Feb 16, 2004
Ten months after the U.S. military captured Baghdad, the residents of that city – or, for that matter, any major city in Iraq – still suffer blackouts for long periods of time. Officially, electricity to neighborhoods is rationed according to a schedule of three hours on and three hours off. As Randy Richardson, the senior American electricity official, recently admitted, however, the blackouts last much longer, especially in Baghdad.
U.S. officials say that they expect this situation to continue for another year or two.
The officials blame the lack of power on looting and sabotage, "technical problems," even "bad weather." Iraqis certainly don't buy these lame excuses, though – not even those Iraqis who may have had illusions about the U.S. invasion, like the grocery store owner who recently said to a journalist: "Who would have ever believed that the great and mighty America couldn't bring us something as basic as electricity?"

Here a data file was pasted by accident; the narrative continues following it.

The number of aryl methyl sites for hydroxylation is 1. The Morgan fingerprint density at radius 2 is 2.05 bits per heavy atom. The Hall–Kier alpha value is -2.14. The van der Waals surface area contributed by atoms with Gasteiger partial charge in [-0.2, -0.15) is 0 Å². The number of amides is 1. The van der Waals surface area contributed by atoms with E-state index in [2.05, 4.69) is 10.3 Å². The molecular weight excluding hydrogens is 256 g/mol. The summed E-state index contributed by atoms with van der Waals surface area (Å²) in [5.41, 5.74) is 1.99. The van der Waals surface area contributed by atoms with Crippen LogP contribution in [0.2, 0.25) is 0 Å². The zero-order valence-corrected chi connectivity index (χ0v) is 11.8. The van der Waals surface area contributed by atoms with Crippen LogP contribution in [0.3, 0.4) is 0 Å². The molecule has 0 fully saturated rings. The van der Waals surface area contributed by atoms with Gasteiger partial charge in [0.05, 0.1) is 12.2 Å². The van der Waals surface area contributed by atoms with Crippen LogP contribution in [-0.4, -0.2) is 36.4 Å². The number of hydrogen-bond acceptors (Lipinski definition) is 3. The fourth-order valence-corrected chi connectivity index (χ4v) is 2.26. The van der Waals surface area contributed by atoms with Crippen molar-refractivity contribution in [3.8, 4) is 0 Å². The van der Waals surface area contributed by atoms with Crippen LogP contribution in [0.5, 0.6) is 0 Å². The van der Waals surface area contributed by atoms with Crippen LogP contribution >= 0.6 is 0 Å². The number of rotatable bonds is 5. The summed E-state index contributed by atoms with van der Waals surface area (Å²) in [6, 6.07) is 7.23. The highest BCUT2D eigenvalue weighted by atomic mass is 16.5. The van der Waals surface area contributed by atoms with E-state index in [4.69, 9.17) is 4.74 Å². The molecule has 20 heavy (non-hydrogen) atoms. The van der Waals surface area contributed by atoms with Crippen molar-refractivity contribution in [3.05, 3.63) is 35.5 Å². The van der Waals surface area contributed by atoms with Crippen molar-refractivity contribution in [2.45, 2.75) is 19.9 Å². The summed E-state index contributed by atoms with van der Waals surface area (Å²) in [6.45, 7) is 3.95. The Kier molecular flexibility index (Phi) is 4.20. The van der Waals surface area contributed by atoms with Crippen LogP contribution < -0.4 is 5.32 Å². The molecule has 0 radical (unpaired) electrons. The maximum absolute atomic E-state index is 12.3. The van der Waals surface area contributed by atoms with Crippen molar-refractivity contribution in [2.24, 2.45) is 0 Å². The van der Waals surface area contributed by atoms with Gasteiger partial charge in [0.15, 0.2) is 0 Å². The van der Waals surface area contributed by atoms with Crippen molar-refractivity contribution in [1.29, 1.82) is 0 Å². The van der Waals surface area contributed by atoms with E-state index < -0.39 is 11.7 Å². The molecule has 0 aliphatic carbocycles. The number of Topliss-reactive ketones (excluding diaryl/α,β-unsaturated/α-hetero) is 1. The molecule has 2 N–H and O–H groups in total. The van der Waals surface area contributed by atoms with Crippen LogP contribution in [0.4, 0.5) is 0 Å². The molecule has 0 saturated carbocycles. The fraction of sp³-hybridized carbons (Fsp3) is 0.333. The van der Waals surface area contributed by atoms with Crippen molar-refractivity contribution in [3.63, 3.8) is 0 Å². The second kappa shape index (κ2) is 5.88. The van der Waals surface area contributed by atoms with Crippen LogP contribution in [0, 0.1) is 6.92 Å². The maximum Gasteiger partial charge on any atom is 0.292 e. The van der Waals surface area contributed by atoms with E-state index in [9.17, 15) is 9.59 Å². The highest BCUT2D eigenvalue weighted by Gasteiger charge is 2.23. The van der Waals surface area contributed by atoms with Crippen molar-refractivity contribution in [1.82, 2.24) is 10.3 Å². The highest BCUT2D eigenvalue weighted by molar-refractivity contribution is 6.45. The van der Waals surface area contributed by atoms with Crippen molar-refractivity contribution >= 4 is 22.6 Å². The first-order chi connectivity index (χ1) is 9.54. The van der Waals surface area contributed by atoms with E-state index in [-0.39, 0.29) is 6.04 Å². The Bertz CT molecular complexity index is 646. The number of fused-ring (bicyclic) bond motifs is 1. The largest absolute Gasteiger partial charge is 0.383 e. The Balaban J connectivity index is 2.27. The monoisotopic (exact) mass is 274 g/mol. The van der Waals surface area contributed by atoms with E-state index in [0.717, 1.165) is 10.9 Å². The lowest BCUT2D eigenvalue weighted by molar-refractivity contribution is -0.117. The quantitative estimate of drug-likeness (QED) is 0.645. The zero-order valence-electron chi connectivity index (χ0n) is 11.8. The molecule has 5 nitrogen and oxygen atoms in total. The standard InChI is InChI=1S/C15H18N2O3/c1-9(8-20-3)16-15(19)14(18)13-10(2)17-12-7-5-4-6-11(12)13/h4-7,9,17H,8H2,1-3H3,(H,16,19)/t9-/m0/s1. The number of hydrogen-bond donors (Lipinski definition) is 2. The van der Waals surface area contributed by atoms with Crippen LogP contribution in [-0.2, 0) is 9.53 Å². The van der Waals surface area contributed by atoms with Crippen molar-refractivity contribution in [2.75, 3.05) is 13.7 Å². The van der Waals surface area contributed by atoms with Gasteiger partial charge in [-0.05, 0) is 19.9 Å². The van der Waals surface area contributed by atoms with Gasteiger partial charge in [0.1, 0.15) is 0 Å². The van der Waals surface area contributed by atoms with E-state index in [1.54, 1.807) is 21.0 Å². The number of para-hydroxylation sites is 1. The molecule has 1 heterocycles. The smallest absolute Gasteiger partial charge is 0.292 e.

The U.S. government had no problem transporting and settling tens of thousands of troops and tens of thousands of tons of heavy equipment halfway around the world practically overnight. Of course it is capable of restoring regular, 24-hour electricity service to the people of Iraq – if it so chooses. But the well-being of the population has never been a concern for the U.S. government – not in Iraq, nor in the U.S. or anywhere else.